And he was working the room.

With all the reporters and cameras gathered around him, he was doing his best to convince them of his innocence. As strange, or as bizarre it was, O’Bryan seemed as comfortable as any politician or PR person I had covered, fielding questions at a press conference. And, his eyes, like his demeanor, were cold and steely as he stared at the reporters on the other side of the window.

I don’t exactly remember what he said anymore, but mostly I remember O’Bryan’s confidence and comfort in saying it. To me, he seemed like a man who had been locked up in a prison cell for so long that he had convinced himself that he didn’t do it. I’ll guess I’ll never know if he really believed his own story or if it was just part of his tactic.

Then, there were the little things I noticed. For example, he was wearing glasses, yet he had another pair of glasses in his shirt pocket, along with several pens, and another pair on the shelf next to the window where he was sitting. Maybe it had something to do with the fact that he had been working as an optician at Texas State Optical when he murdered his son.

Another thing about O’Bryan that was different from many of the other inmates who died in prison, including those who were executed, was that he already had made arrangements for a private funeral and burial in a cemetery in Deer Park. Back then, many of the others were buried at the Captain Joe Byrd Prison Cemetery in Huntsville with a white cross on their grave with just a number – no name.

As I took photos, I studied O’Bryan’s face and couldn’t help but think, “Here’s a man who will be dead soon.” I knew exactly where he was headed. I had been in the death house where he was going, and it was no game. Maybe he was just a man who knew exactly what he had done and was making one final play to save his life.

But, to me, he was serving up one of the worst injustices he could to his son, trying to continue to claim his innocence instead of asking his family and the world to somehow forgive him. And not only did he take his own son’s life, but he stole so much from the rest of us, too, when he tarnished the innocence and fun of Halloween.

Pro-death penalty supporters hold signs outside the Walls Prison Unit as they wait to hear word that Ronald Clark O’Bryan had been executed. Protestors against the death penalty also were there to show their opposition. (Photo by Tony Pilkington/Breckenridge Texan)

A couple of days later, I was outside the Death House, taking photos of the protestors and counter-protestors gathered outside. It was a scene of contrasts, with nuns and other anti-death penalty protestors one one side, praying for O’Bryan, and the pro-death penalty on the other side, holding up Halloween-themed signs and waving Pixy Stix. After the execution, the crowd was informed that O’Bryan was dead, and everyone dispersed.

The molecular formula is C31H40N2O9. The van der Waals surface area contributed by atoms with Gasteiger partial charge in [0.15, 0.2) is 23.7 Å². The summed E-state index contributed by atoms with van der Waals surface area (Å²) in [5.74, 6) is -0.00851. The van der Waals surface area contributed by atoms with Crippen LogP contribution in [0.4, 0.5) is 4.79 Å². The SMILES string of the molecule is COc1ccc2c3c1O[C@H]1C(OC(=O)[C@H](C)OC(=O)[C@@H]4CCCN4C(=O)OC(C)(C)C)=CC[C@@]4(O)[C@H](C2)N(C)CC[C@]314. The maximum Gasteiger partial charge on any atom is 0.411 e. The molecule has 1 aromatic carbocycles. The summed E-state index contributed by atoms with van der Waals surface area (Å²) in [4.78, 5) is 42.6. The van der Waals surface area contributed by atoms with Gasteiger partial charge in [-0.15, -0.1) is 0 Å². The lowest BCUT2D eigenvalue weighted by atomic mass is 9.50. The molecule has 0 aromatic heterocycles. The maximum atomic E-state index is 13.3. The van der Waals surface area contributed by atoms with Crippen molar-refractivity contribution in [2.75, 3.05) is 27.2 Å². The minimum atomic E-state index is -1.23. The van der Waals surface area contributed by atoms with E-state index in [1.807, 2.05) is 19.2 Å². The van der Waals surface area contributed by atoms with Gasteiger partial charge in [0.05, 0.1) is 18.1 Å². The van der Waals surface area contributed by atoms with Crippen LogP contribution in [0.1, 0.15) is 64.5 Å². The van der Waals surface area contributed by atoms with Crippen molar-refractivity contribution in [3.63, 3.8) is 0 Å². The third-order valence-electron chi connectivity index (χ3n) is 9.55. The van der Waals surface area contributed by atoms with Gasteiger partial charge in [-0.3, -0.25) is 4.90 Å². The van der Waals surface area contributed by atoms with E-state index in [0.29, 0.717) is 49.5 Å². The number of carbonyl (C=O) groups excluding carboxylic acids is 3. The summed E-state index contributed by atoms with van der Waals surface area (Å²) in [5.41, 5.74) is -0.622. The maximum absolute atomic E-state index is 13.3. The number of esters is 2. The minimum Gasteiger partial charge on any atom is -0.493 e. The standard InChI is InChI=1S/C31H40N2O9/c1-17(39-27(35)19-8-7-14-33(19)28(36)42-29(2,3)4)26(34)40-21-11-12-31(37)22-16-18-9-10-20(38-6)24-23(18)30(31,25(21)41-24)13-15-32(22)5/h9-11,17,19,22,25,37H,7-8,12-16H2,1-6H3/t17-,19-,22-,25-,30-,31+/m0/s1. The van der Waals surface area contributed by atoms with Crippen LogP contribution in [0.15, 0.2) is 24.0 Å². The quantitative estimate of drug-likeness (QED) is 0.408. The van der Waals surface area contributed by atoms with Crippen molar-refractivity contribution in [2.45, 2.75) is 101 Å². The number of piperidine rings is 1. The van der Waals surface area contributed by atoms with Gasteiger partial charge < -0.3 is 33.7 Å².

Over a couple of years’ time, I met and photographed several inmates on death row, some less than 24 hours before they died, and most were not nice people. But the Candy Man will always be at the top of my list of bad men. A man who would kill his own child for money is just pure evil.

LINGERING EFFECTS

Despite widespread reports that no other child has ever died from poisoned Halloween candy, parents continue, even over 40 years later, to check their children’s candy to make sure it hasn’t been tampered with.

And, although I know the truth behind the story, I’ll admit that, as a dad taking his little girl trick-or-treating in Breckenridge just a few years ago, I never was too comfortable with her getting Pixy Stix for Halloween.

Through the years, I suppose, we’ve all adapted and learned to balance our trust in our neighbors with a healthy dose of caution. And, although it does take some of the innocence out of Halloween, especially for the adults, I guess it’s something we should all continue to do, to make sure the kids are safe.

Ronald O’Bryan faces reporters and cameras as he fields questions from the media in the visitation area of the Ellis I Unit shortly before his execution for killing his son. (Photo by Tony Pilkington/Breckenridge Texan)

Cutline, top photo: Ronald Clark O’Bryan, who murdered his 8-year-old son Timothy on Halloween in 1974, stares into the lens of photographer Tony Pilkington during an interview with the media in the visitation room at the Ellis I Prison unit . (Photo by Tony Pilkington/Breckenridge Texan)